This past Sunday, in a coordinated effort to flout a federal law banning political endorsements from the pulpit, 33 evangelical and fundamentalist pastors in 22 states used their sermons either to endorse John McCain or to attack Barack Obama. Organized by the Alliance Defense Fund, the campaign of law-breaking was designed to test the IRS’ willingness to enforce – and, they hope, to overturn in the courts – a 1954 amendment to the tax code that prohibits churches from “participat[ing] in, or interven[ing] in … any political campaign on behalf of any candidate for public office.”

Sunday’s efforts were only the most blatant in a long series of conservative-Christian efforts to undermine the Constitution’s separation of church and state. For 30 years now, Jerry Falwell’s Moral Majority, Pat Robertson’s Christian Coalition, and similar groups have been encouraging pastors to push the envelope of partisan politics, and have been blanketing churches with “voter guides” designed to go right to the edge of illegality without crossing the line.

Such activities were dealt a major setback in 1998, when the Christian Coalition lost its tax-exempt status and subsequently lost much of its influence. However, apart from that the one moment of Clintonian ballsiness, the federal government – dominated over the last three decades by Reaganites, Bushies and the occasional Democrat too fearful of offending churchgoers – has generally looked the other way as thousands of churches have abused their tax-exempt status and violated bedrock principles established by the Founding Fathers.

The traditional bargain between the government and the nation’s churches is simple enough for Sarah Palin to understand: In exchange for the beneficent granting of tax-exempt status that saves each congregation many thousands of dollars a year (or even millions, depending on how mega the church is), the religious community must avoid directly advocating the election or defeat of individual candidates on Sunday morning. That’s not to say that pastors can’t advocate the tenets of their morality in pointed ways during election season – they have an enormous amount of freedom to rail against abortion or gay marriage or (ahem) witchcraft all they like. (By the way, pastors also have the freedom – usually in completely different churches – to rail against hatred or bigotry or war or narrow-mindedness, or imposing one’s supposedly “moral” beliefs on the rest of the citizenry.)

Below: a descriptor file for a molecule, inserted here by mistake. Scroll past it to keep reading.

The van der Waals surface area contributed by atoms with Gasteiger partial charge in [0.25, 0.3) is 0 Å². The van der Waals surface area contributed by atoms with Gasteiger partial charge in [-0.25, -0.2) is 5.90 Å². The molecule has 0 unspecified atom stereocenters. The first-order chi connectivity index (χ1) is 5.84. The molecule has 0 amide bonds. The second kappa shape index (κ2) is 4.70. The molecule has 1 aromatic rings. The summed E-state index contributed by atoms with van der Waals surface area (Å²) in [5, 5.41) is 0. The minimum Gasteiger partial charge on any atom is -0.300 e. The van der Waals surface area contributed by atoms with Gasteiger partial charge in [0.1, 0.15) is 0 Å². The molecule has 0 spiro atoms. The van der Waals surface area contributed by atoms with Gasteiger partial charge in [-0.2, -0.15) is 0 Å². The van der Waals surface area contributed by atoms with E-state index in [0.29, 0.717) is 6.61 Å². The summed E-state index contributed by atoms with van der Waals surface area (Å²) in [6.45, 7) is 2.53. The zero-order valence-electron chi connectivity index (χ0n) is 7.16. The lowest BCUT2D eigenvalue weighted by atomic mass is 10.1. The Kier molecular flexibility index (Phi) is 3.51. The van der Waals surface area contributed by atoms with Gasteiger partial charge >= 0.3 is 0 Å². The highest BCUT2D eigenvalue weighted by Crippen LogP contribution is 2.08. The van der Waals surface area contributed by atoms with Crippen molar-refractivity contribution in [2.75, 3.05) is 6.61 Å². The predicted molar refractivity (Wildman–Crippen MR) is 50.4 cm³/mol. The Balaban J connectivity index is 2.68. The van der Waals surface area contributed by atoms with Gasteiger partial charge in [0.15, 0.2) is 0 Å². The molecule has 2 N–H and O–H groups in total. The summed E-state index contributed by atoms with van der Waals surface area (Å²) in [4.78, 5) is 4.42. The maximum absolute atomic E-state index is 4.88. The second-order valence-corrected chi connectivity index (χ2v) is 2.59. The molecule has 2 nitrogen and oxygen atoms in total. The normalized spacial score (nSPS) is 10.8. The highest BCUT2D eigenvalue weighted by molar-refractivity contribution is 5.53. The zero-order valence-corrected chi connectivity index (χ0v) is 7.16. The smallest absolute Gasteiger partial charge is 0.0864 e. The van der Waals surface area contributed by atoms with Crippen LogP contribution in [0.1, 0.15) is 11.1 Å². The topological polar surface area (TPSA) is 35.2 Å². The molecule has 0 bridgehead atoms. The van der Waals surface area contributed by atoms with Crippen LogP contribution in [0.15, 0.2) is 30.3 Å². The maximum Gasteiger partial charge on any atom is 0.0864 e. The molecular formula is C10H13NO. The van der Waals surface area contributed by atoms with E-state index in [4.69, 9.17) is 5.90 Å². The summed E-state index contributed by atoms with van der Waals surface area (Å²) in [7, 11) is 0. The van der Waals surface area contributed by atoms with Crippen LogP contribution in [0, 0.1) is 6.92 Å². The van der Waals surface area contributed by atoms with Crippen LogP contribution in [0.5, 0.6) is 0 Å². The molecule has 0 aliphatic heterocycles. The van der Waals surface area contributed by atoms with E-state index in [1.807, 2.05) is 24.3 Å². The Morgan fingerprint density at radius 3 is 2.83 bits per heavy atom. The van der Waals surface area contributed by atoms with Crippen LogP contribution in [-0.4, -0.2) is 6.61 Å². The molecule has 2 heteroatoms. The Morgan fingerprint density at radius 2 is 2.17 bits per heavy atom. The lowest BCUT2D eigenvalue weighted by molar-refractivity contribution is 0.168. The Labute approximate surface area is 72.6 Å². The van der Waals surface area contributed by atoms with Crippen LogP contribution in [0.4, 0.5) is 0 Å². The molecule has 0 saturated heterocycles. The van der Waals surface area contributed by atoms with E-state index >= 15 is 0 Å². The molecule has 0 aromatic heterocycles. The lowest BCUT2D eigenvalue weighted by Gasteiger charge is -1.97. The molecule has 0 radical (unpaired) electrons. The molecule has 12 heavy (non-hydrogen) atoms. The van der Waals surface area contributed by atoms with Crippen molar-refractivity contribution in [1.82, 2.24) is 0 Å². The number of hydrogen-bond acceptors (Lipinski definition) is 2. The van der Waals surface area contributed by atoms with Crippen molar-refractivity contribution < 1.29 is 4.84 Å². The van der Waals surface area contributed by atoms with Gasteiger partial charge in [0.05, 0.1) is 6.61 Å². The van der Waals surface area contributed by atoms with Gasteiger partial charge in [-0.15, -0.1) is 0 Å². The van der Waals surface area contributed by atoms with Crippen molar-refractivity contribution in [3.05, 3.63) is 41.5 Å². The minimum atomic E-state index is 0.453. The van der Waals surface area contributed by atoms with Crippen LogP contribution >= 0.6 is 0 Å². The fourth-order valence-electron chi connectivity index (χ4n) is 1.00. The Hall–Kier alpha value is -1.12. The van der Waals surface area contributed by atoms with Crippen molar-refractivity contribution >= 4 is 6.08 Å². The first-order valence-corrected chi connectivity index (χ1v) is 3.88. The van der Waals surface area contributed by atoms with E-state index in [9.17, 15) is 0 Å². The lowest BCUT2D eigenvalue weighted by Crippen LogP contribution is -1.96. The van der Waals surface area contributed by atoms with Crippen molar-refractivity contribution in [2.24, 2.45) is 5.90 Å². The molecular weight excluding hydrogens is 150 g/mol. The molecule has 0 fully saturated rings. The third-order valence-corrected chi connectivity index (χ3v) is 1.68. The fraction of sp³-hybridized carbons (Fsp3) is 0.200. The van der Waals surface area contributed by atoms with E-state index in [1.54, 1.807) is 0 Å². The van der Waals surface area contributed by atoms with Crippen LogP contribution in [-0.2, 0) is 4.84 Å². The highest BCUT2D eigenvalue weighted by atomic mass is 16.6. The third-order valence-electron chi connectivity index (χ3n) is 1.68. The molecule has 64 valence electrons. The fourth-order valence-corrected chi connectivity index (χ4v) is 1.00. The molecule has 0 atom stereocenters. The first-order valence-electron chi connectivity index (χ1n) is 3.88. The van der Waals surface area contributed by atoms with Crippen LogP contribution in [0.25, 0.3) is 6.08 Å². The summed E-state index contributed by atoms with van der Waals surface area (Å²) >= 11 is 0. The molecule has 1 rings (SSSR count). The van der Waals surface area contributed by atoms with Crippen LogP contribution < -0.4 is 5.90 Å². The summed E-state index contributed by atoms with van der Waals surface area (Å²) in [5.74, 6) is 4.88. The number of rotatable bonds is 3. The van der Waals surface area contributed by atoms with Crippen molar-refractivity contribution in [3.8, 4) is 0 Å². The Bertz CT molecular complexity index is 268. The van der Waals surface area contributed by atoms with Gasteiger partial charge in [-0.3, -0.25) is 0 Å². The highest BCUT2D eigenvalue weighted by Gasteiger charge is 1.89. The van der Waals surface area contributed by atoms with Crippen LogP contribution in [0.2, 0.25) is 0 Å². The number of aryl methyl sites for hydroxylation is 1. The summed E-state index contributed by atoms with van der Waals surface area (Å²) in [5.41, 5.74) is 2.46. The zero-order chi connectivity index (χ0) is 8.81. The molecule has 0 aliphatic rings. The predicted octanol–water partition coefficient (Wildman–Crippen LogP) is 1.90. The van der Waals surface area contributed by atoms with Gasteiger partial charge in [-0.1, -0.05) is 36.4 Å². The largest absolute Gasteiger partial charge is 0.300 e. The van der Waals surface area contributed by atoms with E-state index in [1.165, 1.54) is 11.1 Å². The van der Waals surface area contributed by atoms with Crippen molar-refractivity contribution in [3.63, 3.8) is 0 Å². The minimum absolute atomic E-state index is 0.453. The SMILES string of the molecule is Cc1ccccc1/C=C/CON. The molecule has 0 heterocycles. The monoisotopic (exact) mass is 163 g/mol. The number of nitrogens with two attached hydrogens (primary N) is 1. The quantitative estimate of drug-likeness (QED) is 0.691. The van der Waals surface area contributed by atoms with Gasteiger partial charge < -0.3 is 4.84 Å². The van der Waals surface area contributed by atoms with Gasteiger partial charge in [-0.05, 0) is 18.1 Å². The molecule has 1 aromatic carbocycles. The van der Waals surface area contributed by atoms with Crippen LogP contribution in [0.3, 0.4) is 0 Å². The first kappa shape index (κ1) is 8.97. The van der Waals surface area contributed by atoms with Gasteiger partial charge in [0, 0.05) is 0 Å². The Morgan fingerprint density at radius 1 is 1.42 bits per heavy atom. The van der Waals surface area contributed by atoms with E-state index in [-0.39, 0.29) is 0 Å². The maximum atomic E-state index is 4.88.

But, of course, abiding by the law is no longer enough for religious conservatives in this country. They want to have their tax breaks and legislate their morality, too, and they’ll stop at nothing to make sure their sheep stay in the flock on Election Day. (The hypocrisy in flaunting their supposed “morals” while wantonly breaking the law is, not surprisingly, lost on these folks.)

The Alliance Defense Fund and its cadre of outlaw preachers no doubt approached their day of criminality with confidence, knowing that the federal government as currently constituted would be likely to ignore or even condone their actions. As wingnut churches have become more and more brazen since 1978, the IRS has done little more than pay lip service to policing political expression in the pulpit. Indeed, only one church has ever lost its tax-exempt status for excessive campaigning – after a pastor in New York state vehemently trashed Bill Clinton in 1992. And in recent years the only congregation seriously pursued by the IRS was the liberal All Saints Episcopal Church in Pasadena, CA, which hosted an anti-Iraq War sermon during the runup to the 2004 election.

Even if the IRS does try to crack down on the 33 churches involved in Sunday’s organized crime, the federal courts these days are so well-stocked with conservative ideologues that the code’s survival is in question. If it is in fact overturned, conservative Christians will notch one more victory in their continuing efforts to restore the United States to the second-world status it escaped sometime after the Civil War – efforts that include the undermining of scientific inquiry, the advocacy of creationism, the promotion of censorship and the denial of global warming.

If that last sentence sounds like a summation of Sarah Palin’s political platform, that’s because it was intended to do so. I’ll have much more to say on that and other subjects as Thursday’s vice presidential debate approaches.

For now, though, let’s leave it at this: The churches that participated in Sunday’s illegality should become a cautionary tale, not just for church-state separation but for the consequences of flouting American tax laws during the current economic crisis. The government should come down hard on any church, liberal or conservative, that can’t keep its pious pronouncements out of American politics – stripping such congregations of their tax-exempt status and forcing them to morph into full-fledged political organizations. Churchgoers who desire a dose of partisanship with their weekly sermons should be ready to toss an extra Twenty into the collection plate each Sunday to help their preacher/political surrogates pay the taxman.